The death of the Science Director has some interesting implications if we were going to get more seasons
The following battle sequence between the Red Lanterns and the Anti-Monitor takes the feelings of desperation and multiplies them, and watching Shard go up in pieces was one of those “I can’t believe they did that” moments that seems to be the new norm for the second half of this season.  And if we thought Atrocitus was mad before, he’s really not going to be too happy when he finds out Zox totaled his car!
There’s of course a lot of fan conversation about Aya’s return, Razer’s reaction to her and what happens next.  Ernie Altbacker really delivers a superb script for this episode, capturing the rawness of Razer’s loss and then his conflicted emotions upon Aya’s reappearance.  Both Razer and Aya are in the same place, not quite capable of understanding everything they feel and put in a position where not knowing enough about themselves causes them to make some regrettable choices.  They are both growing up in a universe that won’t wait for them to fully mature, trying to do the best they can with the time they have and sometimes failing miserably.
It would be easy to question the decision to bring Aya back the very episode after she “died”, but while returning her later might have been a more dramatic payoff her return here while the emotions are so raw in the characters, and anyone in the audience emotionally committed to them, that the shock and joy in her return provide an even greater emotional boon.  It’s also needed to act as a catalyst for what’s too come and if not done now we as viewers wouldn’t have quite the same emotional rollercoaster ride that’s waiting for us.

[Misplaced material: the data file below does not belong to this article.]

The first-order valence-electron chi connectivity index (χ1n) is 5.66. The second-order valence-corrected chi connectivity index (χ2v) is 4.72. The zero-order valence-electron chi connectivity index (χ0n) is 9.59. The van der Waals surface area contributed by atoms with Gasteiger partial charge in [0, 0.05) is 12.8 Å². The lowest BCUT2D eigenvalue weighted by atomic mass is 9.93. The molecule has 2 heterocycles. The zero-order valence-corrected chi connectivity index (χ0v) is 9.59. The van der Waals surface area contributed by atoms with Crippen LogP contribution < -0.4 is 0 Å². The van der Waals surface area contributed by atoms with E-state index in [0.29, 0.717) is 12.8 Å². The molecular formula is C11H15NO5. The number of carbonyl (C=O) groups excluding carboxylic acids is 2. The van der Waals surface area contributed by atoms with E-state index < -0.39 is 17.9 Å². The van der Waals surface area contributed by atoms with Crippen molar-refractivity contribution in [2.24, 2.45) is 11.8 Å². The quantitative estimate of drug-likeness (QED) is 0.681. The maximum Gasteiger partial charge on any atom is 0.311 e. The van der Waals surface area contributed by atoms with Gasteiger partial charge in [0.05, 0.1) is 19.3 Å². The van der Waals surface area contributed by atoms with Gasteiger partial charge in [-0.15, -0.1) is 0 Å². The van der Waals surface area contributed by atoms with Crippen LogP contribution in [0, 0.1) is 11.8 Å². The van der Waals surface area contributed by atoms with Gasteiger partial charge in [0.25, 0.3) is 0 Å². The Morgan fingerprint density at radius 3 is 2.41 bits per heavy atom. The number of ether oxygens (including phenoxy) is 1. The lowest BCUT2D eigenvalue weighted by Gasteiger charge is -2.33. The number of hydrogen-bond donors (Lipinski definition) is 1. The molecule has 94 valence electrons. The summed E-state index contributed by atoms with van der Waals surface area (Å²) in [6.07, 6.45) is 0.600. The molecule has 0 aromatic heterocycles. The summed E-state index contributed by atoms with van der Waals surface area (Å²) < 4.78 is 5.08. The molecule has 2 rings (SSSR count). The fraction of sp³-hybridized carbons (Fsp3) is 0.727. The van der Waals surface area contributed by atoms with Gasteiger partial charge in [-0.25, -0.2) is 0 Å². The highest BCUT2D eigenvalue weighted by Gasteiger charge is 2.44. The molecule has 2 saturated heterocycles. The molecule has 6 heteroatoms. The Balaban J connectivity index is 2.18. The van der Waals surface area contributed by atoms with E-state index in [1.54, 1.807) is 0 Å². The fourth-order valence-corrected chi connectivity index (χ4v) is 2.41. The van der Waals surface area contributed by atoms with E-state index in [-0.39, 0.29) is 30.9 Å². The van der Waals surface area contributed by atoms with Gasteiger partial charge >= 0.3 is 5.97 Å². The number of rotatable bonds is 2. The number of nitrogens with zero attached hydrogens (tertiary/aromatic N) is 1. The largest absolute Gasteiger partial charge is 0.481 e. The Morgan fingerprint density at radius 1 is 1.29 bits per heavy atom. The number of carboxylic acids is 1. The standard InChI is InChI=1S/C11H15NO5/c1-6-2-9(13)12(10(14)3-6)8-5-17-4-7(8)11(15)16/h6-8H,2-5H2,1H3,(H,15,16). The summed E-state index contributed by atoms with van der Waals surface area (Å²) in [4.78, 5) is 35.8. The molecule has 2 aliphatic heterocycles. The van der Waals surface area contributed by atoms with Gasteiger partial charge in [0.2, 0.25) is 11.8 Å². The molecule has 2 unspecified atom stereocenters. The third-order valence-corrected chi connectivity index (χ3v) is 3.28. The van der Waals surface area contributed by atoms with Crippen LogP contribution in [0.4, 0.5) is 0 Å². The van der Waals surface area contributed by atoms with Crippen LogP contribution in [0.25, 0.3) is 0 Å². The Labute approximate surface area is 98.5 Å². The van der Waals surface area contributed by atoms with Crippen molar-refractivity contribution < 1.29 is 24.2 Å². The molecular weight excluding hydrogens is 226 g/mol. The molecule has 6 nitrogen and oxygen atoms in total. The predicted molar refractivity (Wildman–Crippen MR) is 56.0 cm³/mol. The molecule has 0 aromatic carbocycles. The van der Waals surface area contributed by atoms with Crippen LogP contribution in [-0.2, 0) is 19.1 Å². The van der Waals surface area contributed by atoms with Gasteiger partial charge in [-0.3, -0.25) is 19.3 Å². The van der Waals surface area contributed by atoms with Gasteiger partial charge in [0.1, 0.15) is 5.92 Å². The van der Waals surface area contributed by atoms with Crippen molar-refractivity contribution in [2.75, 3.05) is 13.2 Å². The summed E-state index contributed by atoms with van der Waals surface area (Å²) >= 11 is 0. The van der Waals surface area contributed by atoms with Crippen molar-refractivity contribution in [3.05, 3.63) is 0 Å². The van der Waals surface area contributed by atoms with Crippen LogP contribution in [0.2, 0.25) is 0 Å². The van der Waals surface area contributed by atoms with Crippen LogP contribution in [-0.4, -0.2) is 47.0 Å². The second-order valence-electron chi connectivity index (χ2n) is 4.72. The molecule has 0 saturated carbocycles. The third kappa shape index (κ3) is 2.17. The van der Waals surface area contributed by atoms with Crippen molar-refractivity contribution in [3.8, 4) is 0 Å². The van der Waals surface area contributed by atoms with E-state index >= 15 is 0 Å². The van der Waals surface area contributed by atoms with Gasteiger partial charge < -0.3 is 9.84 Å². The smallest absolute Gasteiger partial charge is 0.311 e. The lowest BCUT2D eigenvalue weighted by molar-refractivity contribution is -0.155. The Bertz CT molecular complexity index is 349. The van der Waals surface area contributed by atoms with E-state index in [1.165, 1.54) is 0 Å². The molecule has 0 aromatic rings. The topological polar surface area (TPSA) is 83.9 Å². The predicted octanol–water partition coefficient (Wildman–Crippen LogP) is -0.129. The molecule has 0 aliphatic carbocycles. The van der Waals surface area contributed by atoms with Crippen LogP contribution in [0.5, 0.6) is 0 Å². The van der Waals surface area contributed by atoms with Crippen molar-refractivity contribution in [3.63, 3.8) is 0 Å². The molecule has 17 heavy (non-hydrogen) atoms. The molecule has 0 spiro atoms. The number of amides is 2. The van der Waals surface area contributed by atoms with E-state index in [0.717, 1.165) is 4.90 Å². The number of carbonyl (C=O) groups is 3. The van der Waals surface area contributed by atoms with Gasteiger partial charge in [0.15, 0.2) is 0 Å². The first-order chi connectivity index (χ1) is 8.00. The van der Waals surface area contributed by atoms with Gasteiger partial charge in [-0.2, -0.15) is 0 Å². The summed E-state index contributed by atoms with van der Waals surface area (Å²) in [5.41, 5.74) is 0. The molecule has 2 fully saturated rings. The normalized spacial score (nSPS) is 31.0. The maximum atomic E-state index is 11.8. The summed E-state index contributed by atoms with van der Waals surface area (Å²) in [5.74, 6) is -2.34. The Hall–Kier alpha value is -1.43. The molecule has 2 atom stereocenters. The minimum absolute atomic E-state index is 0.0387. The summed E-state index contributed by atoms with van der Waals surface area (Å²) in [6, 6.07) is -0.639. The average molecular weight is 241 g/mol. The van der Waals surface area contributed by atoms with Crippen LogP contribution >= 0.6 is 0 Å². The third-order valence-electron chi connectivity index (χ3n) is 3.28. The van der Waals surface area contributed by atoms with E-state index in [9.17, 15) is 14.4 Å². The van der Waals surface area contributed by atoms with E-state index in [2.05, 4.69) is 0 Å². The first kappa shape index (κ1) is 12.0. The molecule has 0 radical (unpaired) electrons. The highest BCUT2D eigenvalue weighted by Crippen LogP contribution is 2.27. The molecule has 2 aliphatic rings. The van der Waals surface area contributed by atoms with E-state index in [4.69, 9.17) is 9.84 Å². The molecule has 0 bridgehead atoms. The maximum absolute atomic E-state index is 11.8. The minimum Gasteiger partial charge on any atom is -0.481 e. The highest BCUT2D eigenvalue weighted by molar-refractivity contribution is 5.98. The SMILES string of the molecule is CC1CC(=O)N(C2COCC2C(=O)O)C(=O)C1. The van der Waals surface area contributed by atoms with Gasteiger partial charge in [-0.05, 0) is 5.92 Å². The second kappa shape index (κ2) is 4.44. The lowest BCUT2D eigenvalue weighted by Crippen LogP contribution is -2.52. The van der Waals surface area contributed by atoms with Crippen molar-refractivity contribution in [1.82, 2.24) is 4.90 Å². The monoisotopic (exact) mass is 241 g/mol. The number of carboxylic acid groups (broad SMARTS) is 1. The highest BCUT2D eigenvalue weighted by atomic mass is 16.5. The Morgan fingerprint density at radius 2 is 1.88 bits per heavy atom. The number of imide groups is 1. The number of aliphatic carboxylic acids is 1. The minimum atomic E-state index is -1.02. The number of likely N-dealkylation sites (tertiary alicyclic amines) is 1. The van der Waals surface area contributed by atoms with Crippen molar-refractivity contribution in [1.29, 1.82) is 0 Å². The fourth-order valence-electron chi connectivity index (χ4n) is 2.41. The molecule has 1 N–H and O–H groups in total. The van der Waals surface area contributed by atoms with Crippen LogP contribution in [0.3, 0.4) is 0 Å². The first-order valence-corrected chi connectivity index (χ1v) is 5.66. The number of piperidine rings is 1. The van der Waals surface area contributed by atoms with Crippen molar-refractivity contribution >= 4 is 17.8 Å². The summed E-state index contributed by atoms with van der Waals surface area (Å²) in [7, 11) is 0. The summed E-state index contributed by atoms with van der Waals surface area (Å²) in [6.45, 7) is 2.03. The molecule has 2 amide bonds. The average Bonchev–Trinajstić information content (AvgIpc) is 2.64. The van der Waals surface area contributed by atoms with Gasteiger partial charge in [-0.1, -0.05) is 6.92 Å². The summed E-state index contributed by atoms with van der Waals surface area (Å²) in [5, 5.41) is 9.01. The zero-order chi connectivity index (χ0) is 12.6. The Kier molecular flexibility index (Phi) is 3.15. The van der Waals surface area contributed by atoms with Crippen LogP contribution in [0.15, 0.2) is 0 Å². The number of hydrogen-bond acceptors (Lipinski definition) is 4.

Aya’s return was perfectly dramatic and set us all up for another emotional fall
Jason Spiak’s performance as Razer is excellent in conveying his conflicting emotions, not loving himself enough to ever fully love another and afraid to take the chance again.  Grey DeLisle brings a youthful naivete quality to Aya who herself is struggling to process emotions that she was never meant to feel and finding them more powerful than she’s capable of handling in the dire situation in front of her.  While Hal would love to help both of them he’s also been put in a position of having to focus on the immediate concerns of the moment and it all comes to a head when Aya takes Razer’s off hand advice literally.
And like that the episode reaches a crescendo and while the Anti-Monitor is destroyed we’re left with something far more tragic and dramatically epic than what we started with.  There’s a new threat in the universe and overcoming it will carry a heavy price for the crew of the Interceptor.  This series has reached a high point and there are only six episodes left for the series unless the powers that be come to their senses.  “Cold Fury”, in addition to summing up fans’ feelings right now, is another stellar effort by everyone involved.  And while my rating scale only goes to the five lanterns I’m giving it, it’s so much better than that.